COVID-19 is sending mixed messages. The US is reporting more than 800,000 cases a day for the first time since the start of the pandemic, and hospitalizations are also setting records.
But New York state reported only about 48,000 cases on Friday, a nearly 47% drop from last week’s case count, Gov. Kathy Hochul said on Saturday.
“We are heading towards the waves of winter, but we have not yet recovered from it,” the governor said in a statement.
Minnesota also saw a drop in intensive care hospitals for COVID-19, and cases are falling in Washington DC and other cities in the eastern part of the country.
But New York’s declining trend is not indicative of the national COVID-19 picture, Surgeon General Vivek Murthy warned on Sunday.
“The whole country is not moving at the same pace,” he told CNN host Jake Tapper.
Oklahoma and Georgia both saw a more than 100% increase in weekly COVID-19 cases, shows a USA Today analysis of data from Johns Hopkins University, while Colorado saw a 90% increase.
“We should not expect a national peak in the next coming days,” he said. “The next experience weeks will be tough.”
Also in news:
Figures from Johns Hopkins University show that the United States has reported its own 850,000 fatalities. During the last week, an average of 1,776 people died in the US every day.
The Biden administration will launch a website on Wednesday where Americans can order up to four free COVID-19 test kits per person.
IUS Representative David Tron of Maryland announced that he has tested positive for COVID-19. According to The Washington Post, Tron said he had received a booster and is experiencing “only minor symptoms.”
INavajo Nation President Jonathan Nez has signed an executive order requiring all government employees on the tribe’s vast reservation to receive a booster shot.
I Today’s issue: The US has recorded more than 65 million confirmed COVID-19 cases and more than 850,000 deaths, according to data from Johns Hopkins University. Global totals: Over 326 million cases and over 5.5 million deaths. According to the Centers for Disease Control and Prevention, more than 208 million Americans — 62.9% — have been fully vaccinated.
I What we are reading: Omicron is closing a large number of daycare centers. Parents are “just trying to stay afloat.” USA Today’s Alia Wong explains.
Keep refreshing this page for the latest news. want more? Sign up for USA TODAY’s free Coronavirus Watch newsletter to get updates straight to your inbox and join our Facebook group.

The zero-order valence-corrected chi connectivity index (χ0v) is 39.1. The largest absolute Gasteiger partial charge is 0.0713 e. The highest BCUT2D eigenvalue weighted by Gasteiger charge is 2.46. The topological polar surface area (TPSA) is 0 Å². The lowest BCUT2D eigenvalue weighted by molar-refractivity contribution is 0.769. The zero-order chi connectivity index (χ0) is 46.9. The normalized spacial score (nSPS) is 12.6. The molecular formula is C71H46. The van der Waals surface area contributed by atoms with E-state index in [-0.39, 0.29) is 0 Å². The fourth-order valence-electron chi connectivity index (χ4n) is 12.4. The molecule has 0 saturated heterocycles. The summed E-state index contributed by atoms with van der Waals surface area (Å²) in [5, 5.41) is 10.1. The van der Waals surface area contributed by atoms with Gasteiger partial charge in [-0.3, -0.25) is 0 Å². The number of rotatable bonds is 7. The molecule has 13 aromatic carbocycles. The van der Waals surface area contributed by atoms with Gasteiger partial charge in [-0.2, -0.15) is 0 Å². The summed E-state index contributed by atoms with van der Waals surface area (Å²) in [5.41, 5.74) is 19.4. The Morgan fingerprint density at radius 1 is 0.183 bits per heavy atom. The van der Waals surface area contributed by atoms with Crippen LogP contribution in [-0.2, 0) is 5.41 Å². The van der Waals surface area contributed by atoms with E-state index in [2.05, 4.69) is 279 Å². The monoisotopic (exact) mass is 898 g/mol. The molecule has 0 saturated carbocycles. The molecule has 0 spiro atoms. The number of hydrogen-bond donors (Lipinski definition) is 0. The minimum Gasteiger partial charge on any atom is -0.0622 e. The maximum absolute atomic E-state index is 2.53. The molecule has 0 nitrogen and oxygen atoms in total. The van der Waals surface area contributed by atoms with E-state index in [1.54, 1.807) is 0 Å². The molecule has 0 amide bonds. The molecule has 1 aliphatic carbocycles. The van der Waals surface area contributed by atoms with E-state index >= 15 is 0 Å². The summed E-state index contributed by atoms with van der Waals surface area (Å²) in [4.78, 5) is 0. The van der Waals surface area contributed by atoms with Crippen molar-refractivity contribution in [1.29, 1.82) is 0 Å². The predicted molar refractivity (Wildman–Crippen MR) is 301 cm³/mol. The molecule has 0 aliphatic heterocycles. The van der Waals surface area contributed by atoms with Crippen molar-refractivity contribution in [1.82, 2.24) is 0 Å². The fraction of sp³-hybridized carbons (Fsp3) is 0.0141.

On average, 800,000 new cases are being reported every day in the US
The United States is reporting more than 800,000 cases a day for the first time, even amid signs that America’s omicron wave is slowing. USA Today’s analysis of Johns Hopkins University data shows the country recorded 5.65 million cases in the week ended Saturday. Case reports continue to rise rapidly despite the paucity of tests. Yet, only in the last week has the country reported more cases than March, April, May and June 2021 combined.
About 158,500 Americans were reported to have been hospitalized on Saturday. The number of patients is increasing in hospitals in 46 states; 34 states have reported rising death rates.
, mike staka
No. 1 ranked tennis player Djokovic leaves Australia after losing appeal
World number one tennis player Novak Djokovic was pulled out of Australia on Sunday after avoiding relegation and losing the appeal to play at the Australian Open. Australian Immigration Minister Alex Hawke on Friday canceled Djokovic’s visa, which was upheld by an Australian court.
Hawke tweeted on Sunday: “I welcome today’s unanimous decision of the full Federal Court of Australia, in my decision to exercise my power under the Migration Act to revoke Mr. Novak Djokovic’s visa in the public interest.” has been retained.” “I can confirm that Mr Djokovic has now left Australia.”
Djokovic, 34, said he was “extremely disappointed” by the decision, but respected it. He was due to play on Monday, but will be replaced by a “lucky loser” from the qualifying tournament. The Serb has won a record nine Australian Open titles, including three in a row. The relegation order usually includes a three-year ban on his return to Australia, which casts any attempt to play the tournament in the future in doubt.
Djokovic was initially allowed to enter the country without vaccination. But this exemption was quickly angered by many Australians.
Health insurers must cover testing under new rule
A federal rule requiring health insurers to test at home is one of several moves aimed at curbing cases in the US amid a record-breaking wave of COVID-19 infections.
The wave showed signs of peaking last week, but most states are still reporting rising cases over the past seven days.
Federal agencies have also moved toward recommending high-quality masks, and the Biden administration is set to launch a website where Americans can order free COVID-19 testing kits.
Contribution: The Associated Press